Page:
So, let’s start from the beginning.  The reason Hanako is so relevant to me is, of course, because of how closely we relate.  Being someone who scored 1 out of 100 on the extroversion scale without trying, and who uses “soft” as my #1 character adjective, it’s no wonder I would find myself relating to her way of acting around others.  But as I went through Hanako’s route, it was even more compelling due to the way they handled it–this was the first time I had actually seen my sort of persona described in writing, or heck, in media at all.  And it’s not just the silent Nagato Yuki type either (though, Yuki also garners points because of how depended-upon she is), but rather someone who really is just withdrawn into themselves.  When she went into her catatonic state, that sealed the deal for me–I knew this was someone I could relate to very strongly.  Because when I get into “trouble”, I too go into a similar state.  “Paralyzed”, I call it.  It’s not a physical inability, but rather an emotional lockdown that happens to me, where I become trapped within myself, unable to get any feelings out.  It’s as if the normal “safety bubble” that keeps me from speaking out as often as normal people do kicks into overdrive, going as far as to restrict motor function.  And some of you are familiar with this state because you’ve seen me in it before (it doesn’t happen as often nowadays, since I’ve made considerable progress).

All that said, it becomes important to note that there are differences between me and Hanako.  Besides the obvious ones, like her circumstances and such, she is much more one-sided than me, in that she =only= has that “locked down” side of herself, whereas I have other facets.  And of course, her case is more extreme.  Whereas I would shrug off a “how are you?” with a normal response, she might even run away or something.  It’s also interesting to note that she says she actually doesn’t like people because she was bullied (if I recall correctly), so that’s something different, though it’s hard to tell exactly how honest she was being.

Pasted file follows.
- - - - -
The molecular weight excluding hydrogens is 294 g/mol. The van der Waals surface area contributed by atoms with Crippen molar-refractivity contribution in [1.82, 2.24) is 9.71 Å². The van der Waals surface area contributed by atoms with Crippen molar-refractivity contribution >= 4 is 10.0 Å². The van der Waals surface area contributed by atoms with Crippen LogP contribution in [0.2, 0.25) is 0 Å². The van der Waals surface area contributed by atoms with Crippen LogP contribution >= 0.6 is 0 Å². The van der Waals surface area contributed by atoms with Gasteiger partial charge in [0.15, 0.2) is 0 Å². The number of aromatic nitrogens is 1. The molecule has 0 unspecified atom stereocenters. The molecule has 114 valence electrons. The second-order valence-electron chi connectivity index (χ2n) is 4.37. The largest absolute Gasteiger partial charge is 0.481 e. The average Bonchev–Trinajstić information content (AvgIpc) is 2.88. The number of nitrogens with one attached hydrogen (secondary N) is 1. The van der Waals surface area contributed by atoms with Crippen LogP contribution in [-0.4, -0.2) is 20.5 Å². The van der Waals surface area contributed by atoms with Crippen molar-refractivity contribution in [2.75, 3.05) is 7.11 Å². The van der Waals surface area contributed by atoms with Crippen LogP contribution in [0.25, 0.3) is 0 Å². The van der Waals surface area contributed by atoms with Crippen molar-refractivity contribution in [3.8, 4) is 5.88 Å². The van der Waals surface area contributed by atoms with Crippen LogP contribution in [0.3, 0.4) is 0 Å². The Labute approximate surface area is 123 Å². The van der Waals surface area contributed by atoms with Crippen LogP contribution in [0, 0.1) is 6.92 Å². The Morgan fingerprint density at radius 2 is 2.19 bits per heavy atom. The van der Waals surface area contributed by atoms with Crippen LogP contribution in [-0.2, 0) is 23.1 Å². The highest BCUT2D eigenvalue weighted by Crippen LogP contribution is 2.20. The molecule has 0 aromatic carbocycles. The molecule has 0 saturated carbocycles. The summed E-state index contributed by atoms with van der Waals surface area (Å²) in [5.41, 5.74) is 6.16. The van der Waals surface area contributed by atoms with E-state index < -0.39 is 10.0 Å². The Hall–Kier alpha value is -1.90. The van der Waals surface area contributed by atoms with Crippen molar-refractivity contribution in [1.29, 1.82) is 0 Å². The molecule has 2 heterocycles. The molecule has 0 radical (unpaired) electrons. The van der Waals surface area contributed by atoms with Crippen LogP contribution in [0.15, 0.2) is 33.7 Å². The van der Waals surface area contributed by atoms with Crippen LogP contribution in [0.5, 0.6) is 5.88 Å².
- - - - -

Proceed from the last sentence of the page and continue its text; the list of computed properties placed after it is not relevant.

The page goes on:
So, essentially, in Hanako’s route, the message is, “don’t be the white knight.”  If you try and protect Hanako as best you can, you get a bad end and you get slapped in the face because you didn’t love Hanako for who she really is–rather, you thought of her instead as a fragile thing that needs taking care of; someone who needs to be rescued.  There are also undertones of codependence/overdependence–by investing so much in Hanako, you’re neglecting your own self-direction.